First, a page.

Brad Page, a real-estate agent and co-founder of Coopersmith's Pub & Brewing in Fort Collins, plans to start Denver's first hard cidery this spring.
Cider, which is more popular in England and Ireland than in the United States, is made from fermented apples. Page will buy his apples for now, but he and his wife plan to plant their own trees on some property they own on the Western Slope.
"As much as a beer lover as I am, I get beer fatigue sometimes," says Page, who was one of the first brewmasters at the Wynkoop Brewing Company when it opened in 1988 and is still a co-owner of Coopersmith's, which has a cider of its own.
Brewing cider takes about two months, and Page is still working on his cidery, located at 2650 West 2nd Avenue in an industrial complex. But he hopes to be producing kegs and 22-ounce bomber bottles of his Glider Cider by the end of March.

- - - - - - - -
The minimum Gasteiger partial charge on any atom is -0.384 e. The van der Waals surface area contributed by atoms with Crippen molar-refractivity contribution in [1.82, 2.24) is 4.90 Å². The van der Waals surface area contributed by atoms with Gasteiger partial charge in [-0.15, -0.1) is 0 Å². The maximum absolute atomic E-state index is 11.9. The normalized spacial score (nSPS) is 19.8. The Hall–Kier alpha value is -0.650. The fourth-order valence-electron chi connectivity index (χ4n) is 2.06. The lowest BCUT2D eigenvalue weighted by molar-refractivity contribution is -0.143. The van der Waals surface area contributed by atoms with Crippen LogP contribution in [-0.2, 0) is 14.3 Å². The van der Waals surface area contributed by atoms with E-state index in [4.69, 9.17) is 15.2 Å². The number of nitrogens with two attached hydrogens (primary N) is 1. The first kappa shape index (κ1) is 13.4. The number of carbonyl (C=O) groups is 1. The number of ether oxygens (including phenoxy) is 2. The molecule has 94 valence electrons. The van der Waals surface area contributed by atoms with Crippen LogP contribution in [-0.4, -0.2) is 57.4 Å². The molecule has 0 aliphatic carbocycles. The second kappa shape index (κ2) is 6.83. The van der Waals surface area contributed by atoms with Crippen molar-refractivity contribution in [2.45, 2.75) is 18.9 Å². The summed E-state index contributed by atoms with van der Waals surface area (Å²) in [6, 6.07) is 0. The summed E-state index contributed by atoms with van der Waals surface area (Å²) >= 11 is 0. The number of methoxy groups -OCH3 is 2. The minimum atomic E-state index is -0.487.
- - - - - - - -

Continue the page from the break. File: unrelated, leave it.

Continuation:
"If I make 400 barrels in my first year, I will be ecstatic," he says. While Page describes cider makers like Woodchuck and Strongbow as the "big guys," cider is beginning to catch on in the Pacific Northwest, Michigan and in New England, where there are small company dedicated just to alcoholic apple beverages.
"It seems to be it has taken longer than it should have to catch on," he says.
In addition to Coopersmith's, the Wynkoop make a cider. There is also a very small cidery in the Western Slope town of Cederedge called Blossomwood Cidery.
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